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Lookup NU author(s): Dr Anna Barwinska-SendraORCiD,
Dr Kevin WaldronORCiD
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© 2017 Elsevier Ltd. The metals manganese, iron, cobalt, nickel, copper and zinc are essential for almost all bacteria, but their precise metal requirements vary by species, by ecological niche and by growth condition. Bacteria thus must acquire each of these essential elements in sufficient quantity to satisfy their cellular demand, but in excess these same elements are toxic. Metal toxicity has been exploited by humanity for centuries, and by the mammalian immune system for far longer, yet the mechanisms by which these elements cause toxicity to bacteria are not fully understood. There has been a resurgence of interest in metal toxicity in recent decades due to the problematic spread of antibiotic resistance amongst bacterial pathogens, which has led to an increased research effort to understand these toxicity mechanisms at the molecular level. A recurring theme from these studies is the role of intermetal competition in bacterial metal toxicity.In this review, we first survey biological metal usage and introduce some fundamental chemical concepts that are important for understanding bacterial metal usage and toxicity. Then we introduce a simple model by which to understand bacterial metal homeostasis in terms of the distribution of each essential metal ion within cellular 'pools', and dissect how these pools interact with each other and with key proteins of bacterial metal homeostasis. Finally, using a number of key examples from the recent literature, we look at specific metal toxicity mechanisms in model bacteria, demonstrating the role of metal-metal competition in the toxicity mechanisms of diverse essential metals.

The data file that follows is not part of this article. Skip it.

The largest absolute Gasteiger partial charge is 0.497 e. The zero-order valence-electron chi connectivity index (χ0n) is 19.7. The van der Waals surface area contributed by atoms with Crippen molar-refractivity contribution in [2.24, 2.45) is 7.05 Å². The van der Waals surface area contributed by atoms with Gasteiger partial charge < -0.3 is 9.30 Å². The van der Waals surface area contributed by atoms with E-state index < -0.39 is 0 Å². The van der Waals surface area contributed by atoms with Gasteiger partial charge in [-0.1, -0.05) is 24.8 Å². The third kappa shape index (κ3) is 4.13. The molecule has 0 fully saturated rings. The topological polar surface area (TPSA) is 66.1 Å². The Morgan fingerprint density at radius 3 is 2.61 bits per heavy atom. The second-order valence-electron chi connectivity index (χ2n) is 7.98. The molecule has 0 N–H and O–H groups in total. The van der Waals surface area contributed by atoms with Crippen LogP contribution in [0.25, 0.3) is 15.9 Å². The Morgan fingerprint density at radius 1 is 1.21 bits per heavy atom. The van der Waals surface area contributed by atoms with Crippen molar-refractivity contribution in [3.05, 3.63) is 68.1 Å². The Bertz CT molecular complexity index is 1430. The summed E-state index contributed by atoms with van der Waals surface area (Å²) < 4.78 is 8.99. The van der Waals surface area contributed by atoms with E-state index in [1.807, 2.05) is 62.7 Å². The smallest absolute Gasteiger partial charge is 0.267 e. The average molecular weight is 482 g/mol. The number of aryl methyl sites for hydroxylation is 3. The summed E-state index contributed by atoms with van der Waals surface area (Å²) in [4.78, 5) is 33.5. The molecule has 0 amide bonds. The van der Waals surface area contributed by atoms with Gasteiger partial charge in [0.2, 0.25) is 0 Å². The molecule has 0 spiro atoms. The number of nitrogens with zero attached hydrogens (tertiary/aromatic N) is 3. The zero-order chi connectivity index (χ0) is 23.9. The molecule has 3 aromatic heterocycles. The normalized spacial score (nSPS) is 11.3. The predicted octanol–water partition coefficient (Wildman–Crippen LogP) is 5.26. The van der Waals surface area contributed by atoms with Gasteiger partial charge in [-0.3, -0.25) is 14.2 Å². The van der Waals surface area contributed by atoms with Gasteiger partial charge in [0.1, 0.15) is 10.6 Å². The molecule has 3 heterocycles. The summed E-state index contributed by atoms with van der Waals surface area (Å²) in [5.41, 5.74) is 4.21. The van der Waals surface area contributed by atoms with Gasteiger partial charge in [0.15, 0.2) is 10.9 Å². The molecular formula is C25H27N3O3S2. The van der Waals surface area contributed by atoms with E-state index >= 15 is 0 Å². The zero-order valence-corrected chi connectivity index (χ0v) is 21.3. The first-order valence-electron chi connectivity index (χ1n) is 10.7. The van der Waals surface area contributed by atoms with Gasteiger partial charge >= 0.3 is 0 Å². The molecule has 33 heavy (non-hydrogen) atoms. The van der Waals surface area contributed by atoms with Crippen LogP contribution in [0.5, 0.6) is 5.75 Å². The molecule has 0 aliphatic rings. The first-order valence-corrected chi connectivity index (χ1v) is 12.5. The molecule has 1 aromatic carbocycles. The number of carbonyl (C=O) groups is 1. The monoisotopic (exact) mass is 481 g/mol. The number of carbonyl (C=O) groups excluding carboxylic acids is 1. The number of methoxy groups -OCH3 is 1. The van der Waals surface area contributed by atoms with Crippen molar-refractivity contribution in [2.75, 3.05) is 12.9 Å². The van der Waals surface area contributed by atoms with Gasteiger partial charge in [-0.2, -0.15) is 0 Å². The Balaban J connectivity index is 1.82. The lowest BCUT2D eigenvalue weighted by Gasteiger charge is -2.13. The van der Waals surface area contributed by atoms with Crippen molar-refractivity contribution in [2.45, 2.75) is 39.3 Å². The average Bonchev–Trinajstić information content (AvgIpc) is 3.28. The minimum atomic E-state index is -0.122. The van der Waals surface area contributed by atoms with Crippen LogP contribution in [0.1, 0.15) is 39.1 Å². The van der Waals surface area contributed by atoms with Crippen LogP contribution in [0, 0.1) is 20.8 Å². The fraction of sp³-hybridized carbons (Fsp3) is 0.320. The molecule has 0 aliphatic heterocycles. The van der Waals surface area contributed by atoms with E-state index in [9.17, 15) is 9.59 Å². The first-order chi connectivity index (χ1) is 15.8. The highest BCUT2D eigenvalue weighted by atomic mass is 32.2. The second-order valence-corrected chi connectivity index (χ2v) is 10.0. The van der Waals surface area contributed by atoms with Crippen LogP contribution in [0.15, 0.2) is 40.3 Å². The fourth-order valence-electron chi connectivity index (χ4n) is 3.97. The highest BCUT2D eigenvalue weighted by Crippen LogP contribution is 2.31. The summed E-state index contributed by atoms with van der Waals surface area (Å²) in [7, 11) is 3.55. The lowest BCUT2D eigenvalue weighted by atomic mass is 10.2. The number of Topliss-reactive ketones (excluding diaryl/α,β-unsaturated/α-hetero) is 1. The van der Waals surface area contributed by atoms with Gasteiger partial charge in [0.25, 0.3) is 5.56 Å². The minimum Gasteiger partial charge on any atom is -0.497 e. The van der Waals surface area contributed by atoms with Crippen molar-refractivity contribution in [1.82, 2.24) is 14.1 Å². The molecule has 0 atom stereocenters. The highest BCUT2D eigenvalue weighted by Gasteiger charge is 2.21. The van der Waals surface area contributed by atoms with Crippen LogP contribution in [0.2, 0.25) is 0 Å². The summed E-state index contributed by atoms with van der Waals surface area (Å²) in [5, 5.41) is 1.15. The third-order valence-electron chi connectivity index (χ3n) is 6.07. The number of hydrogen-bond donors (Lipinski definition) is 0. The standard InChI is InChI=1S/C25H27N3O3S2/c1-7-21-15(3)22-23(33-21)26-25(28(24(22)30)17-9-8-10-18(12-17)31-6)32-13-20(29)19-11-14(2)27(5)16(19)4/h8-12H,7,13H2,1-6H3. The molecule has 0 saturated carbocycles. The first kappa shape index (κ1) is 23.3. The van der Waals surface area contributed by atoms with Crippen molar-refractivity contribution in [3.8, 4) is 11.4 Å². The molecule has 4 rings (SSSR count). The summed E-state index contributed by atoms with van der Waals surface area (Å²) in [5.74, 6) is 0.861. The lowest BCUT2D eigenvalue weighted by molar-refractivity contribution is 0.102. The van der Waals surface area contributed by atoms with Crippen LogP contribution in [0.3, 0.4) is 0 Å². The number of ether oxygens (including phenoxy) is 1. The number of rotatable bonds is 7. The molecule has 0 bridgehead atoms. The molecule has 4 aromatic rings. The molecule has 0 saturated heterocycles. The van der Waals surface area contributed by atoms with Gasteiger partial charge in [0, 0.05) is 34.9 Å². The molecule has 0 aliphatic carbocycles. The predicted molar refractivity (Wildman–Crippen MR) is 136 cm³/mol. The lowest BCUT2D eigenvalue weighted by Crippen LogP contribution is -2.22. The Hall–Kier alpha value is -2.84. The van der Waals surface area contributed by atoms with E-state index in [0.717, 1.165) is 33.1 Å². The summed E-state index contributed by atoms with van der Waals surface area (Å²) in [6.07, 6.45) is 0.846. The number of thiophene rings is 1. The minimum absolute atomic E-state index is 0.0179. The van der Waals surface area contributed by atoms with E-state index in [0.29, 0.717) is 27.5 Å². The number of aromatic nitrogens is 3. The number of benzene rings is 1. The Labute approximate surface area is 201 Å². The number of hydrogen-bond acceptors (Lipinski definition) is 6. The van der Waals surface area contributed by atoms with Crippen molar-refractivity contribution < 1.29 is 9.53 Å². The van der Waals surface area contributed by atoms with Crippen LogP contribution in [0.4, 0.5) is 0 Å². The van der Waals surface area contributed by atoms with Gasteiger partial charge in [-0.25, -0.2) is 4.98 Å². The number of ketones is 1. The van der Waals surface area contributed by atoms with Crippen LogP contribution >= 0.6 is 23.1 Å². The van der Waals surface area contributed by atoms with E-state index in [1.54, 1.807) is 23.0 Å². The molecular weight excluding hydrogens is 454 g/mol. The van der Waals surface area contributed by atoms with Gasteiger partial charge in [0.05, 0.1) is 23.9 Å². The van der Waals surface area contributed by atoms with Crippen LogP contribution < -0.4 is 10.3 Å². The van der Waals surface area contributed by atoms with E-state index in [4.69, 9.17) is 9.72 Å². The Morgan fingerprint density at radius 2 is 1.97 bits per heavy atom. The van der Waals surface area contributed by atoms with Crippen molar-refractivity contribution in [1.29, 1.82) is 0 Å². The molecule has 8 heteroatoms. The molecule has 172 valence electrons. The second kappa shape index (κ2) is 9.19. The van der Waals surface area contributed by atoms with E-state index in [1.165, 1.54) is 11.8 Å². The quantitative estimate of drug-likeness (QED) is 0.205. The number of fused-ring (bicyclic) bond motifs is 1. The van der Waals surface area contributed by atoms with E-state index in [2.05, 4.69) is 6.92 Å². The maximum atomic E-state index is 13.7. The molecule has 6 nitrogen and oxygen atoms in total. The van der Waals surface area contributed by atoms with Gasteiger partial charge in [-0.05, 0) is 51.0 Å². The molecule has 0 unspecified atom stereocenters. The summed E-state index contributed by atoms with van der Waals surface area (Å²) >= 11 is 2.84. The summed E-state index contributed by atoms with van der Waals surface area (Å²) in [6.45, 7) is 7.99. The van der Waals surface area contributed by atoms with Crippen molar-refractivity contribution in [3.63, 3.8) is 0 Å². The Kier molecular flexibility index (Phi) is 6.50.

Author(s): Barwinska-Sendra A, Waldron KJ
Editor(s): Robert K. Poole
Publication type: Book Chapter
Publication status: Published
Book Title: Microbiology of Metal Ions
Online publication date: 13/02/2017
Acceptance date: 02/04/2016
Series Title: Advances in Microbial Physiology
Publisher: Academic Press
Place Published: Kidlington, Oxford
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